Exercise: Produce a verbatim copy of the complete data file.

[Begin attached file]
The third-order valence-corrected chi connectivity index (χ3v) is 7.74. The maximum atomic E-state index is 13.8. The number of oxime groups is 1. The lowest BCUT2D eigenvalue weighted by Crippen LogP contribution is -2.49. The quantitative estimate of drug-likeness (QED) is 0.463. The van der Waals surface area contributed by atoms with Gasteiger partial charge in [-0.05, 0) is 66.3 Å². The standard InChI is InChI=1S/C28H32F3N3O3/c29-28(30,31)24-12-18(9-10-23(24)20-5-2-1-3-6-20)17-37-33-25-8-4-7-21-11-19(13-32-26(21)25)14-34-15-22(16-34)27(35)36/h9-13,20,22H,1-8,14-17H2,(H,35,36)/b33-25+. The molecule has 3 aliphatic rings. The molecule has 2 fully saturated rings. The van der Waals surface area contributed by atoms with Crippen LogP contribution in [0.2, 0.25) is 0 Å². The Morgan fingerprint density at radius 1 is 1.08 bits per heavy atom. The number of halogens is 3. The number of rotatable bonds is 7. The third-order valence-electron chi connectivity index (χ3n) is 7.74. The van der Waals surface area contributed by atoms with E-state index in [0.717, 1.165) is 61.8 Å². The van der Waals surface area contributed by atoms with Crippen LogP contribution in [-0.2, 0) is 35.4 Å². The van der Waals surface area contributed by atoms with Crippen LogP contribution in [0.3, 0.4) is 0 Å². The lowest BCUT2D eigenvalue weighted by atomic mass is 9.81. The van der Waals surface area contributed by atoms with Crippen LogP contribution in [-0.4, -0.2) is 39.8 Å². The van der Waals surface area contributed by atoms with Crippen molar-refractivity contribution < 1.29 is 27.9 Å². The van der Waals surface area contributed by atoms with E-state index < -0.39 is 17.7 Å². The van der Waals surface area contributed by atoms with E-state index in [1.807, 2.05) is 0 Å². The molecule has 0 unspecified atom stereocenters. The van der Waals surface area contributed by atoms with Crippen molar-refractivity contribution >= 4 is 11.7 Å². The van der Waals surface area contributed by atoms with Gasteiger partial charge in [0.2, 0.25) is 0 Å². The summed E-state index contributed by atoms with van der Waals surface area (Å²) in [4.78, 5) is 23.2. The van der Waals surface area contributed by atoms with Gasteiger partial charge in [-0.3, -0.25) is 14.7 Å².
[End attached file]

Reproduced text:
The third-order valence-corrected chi connectivity index (χ3v) is 7.74. The maximum atomic E-state index is 13.8. The number of oxime groups is 1. The lowest BCUT2D eigenvalue weighted by Crippen LogP contribution is -2.49. The quantitative estimate of drug-likeness (QED) is 0.463. The van der Waals surface area contributed by atoms with Gasteiger partial charge in [-0.05, 0) is 66.3 Å². The standard InChI is InChI=1S/C28H32F3N3O3/c29-28(30,31)24-12-18(9-10-23(24)20-5-2-1-3-6-20)17-37-33-25-8-4-7-21-11-19(13-32-26(21)25)14-34-15-22(16-34)27(35)36/h9-13,20,22H,1-8,14-17H2,(H,35,36)/b33-25+. The molecule has 3 aliphatic rings. The molecule has 2 fully saturated rings. The van der Waals surface area contributed by atoms with Crippen LogP contribution in [0.2, 0.25) is 0 Å². The Morgan fingerprint density at radius 1 is 1.08 bits per heavy atom. The number of halogens is 3. The number of rotatable bonds is 7. The third-order valence-electron chi connectivity index (χ3n) is 7.74. The van der Waals surface area contributed by atoms with E-state index in [0.717, 1.165) is 61.8 Å². The van der Waals surface area contributed by atoms with Crippen LogP contribution in [-0.2, 0) is 35.4 Å². The van der Waals surface area contributed by atoms with Crippen LogP contribution in [0.3, 0.4) is 0 Å². The lowest BCUT2D eigenvalue weighted by atomic mass is 9.81. The van der Waals surface area contributed by atoms with Crippen LogP contribution in [-0.4, -0.2) is 39.8 Å². The van der Waals surface area contributed by atoms with Crippen molar-refractivity contribution < 1.29 is 27.9 Å². The van der Waals surface area contributed by atoms with E-state index < -0.39 is 17.7 Å². The van der Waals surface area contributed by atoms with E-state index in [1.807, 2.05) is 0 Å². The molecule has 0 unspecified atom stereocenters. The van der Waals surface area contributed by atoms with Crippen molar-refractivity contribution >= 4 is 11.7 Å². The van der Waals surface area contributed by atoms with Gasteiger partial charge in [0.2, 0.25) is 0 Å². The summed E-state index contributed by atoms with van der Waals surface area (Å²) in [4.78, 5) is 23.2. The van der Waals surface area contributed by atoms with Gasteiger partial charge in [-0.3, -0.25) is 14.7 Å².